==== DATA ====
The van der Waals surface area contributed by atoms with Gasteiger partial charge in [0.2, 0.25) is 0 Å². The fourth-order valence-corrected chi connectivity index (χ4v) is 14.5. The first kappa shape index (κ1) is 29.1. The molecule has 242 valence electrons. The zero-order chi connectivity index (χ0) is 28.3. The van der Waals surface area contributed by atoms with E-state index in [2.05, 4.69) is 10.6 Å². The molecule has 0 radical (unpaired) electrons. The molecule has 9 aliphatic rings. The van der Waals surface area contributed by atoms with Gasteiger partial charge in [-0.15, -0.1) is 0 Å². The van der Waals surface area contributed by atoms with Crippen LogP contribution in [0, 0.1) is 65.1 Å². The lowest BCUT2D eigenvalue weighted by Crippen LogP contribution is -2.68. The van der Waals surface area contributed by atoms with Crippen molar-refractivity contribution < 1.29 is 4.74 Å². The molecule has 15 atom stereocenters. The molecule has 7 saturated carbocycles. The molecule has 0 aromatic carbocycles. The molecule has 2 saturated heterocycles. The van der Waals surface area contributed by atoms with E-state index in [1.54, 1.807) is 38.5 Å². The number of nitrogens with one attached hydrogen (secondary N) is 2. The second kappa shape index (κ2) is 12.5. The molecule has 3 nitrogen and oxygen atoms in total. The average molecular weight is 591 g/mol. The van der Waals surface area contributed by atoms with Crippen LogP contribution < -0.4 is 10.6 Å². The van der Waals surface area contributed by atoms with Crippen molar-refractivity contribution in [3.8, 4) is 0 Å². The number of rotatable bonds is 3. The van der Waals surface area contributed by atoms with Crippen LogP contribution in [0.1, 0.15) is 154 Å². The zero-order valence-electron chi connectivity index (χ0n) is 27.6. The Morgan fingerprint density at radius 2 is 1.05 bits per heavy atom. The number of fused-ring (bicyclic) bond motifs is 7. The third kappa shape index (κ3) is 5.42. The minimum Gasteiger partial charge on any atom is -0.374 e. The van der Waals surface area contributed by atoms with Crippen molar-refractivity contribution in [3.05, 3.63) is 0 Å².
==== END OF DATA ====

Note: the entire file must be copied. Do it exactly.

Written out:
The van der Waals surface area contributed by atoms with Gasteiger partial charge in [0.2, 0.25) is 0 Å². The fourth-order valence-corrected chi connectivity index (χ4v) is 14.5. The first kappa shape index (κ1) is 29.1. The molecule has 242 valence electrons. The zero-order chi connectivity index (χ0) is 28.3. The van der Waals surface area contributed by atoms with E-state index in [2.05, 4.69) is 10.6 Å². The molecule has 0 radical (unpaired) electrons. The molecule has 9 aliphatic rings. The van der Waals surface area contributed by atoms with Gasteiger partial charge in [-0.15, -0.1) is 0 Å². The van der Waals surface area contributed by atoms with Crippen LogP contribution in [0, 0.1) is 65.1 Å². The lowest BCUT2D eigenvalue weighted by Crippen LogP contribution is -2.68. The van der Waals surface area contributed by atoms with Crippen molar-refractivity contribution < 1.29 is 4.74 Å². The molecule has 15 atom stereocenters. The molecule has 7 saturated carbocycles. The molecule has 0 aromatic carbocycles. The molecule has 2 saturated heterocycles. The van der Waals surface area contributed by atoms with E-state index in [1.54, 1.807) is 38.5 Å². The number of nitrogens with one attached hydrogen (secondary N) is 2. The second kappa shape index (κ2) is 12.5. The molecule has 3 nitrogen and oxygen atoms in total. The average molecular weight is 591 g/mol. The van der Waals surface area contributed by atoms with Crippen LogP contribution < -0.4 is 10.6 Å². The van der Waals surface area contributed by atoms with Crippen molar-refractivity contribution in [3.8, 4) is 0 Å². The number of rotatable bonds is 3. The van der Waals surface area contributed by atoms with Crippen LogP contribution in [0.1, 0.15) is 154 Å². The zero-order valence-electron chi connectivity index (χ0n) is 27.6. The Morgan fingerprint density at radius 2 is 1.05 bits per heavy atom. The number of fused-ring (bicyclic) bond motifs is 7. The third kappa shape index (κ3) is 5.42. The minimum Gasteiger partial charge on any atom is -0.374 e. The van der Waals surface area contributed by atoms with Crippen molar-refractivity contribution in [3.05, 3.63) is 0 Å².